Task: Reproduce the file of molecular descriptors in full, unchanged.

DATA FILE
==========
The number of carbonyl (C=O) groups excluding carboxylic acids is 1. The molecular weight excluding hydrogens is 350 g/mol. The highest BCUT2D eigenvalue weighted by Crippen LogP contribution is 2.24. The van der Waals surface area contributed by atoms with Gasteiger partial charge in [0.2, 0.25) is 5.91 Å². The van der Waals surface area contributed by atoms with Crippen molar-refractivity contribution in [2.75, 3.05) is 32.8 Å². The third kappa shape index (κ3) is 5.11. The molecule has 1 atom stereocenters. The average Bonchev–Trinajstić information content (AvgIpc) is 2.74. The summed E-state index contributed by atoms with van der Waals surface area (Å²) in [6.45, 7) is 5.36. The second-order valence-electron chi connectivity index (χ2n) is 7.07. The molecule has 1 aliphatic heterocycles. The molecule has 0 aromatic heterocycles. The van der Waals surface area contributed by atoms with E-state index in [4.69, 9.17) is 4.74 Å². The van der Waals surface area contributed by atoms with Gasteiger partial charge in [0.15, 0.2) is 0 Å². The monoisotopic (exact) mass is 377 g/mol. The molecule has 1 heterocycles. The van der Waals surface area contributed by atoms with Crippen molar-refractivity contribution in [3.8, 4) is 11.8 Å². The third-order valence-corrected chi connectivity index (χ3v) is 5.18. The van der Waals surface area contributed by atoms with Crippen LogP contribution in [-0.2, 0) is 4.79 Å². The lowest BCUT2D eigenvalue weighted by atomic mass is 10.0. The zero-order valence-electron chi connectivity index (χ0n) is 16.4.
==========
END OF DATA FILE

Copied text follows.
The number of carbonyl (C=O) groups excluding carboxylic acids is 1. The molecular weight excluding hydrogens is 350 g/mol. The highest BCUT2D eigenvalue weighted by Crippen LogP contribution is 2.24. The van der Waals surface area contributed by atoms with Gasteiger partial charge in [0.2, 0.25) is 5.91 Å². The van der Waals surface area contributed by atoms with Crippen molar-refractivity contribution in [2.75, 3.05) is 32.8 Å². The third kappa shape index (κ3) is 5.11. The molecule has 1 atom stereocenters. The average Bonchev–Trinajstić information content (AvgIpc) is 2.74. The summed E-state index contributed by atoms with van der Waals surface area (Å²) in [6.45, 7) is 5.36. The second-order valence-electron chi connectivity index (χ2n) is 7.07. The molecule has 1 aliphatic heterocycles. The molecule has 0 aromatic heterocycles. The van der Waals surface area contributed by atoms with E-state index in [4.69, 9.17) is 4.74 Å². The van der Waals surface area contributed by atoms with Gasteiger partial charge in [0.15, 0.2) is 0 Å². The monoisotopic (exact) mass is 377 g/mol. The molecule has 1 heterocycles. The van der Waals surface area contributed by atoms with Crippen molar-refractivity contribution in [3.8, 4) is 11.8 Å². The third-order valence-corrected chi connectivity index (χ3v) is 5.18. The van der Waals surface area contributed by atoms with Crippen LogP contribution in [-0.2, 0) is 4.79 Å². The lowest BCUT2D eigenvalue weighted by atomic mass is 10.0. The zero-order valence-electron chi connectivity index (χ0n) is 16.4.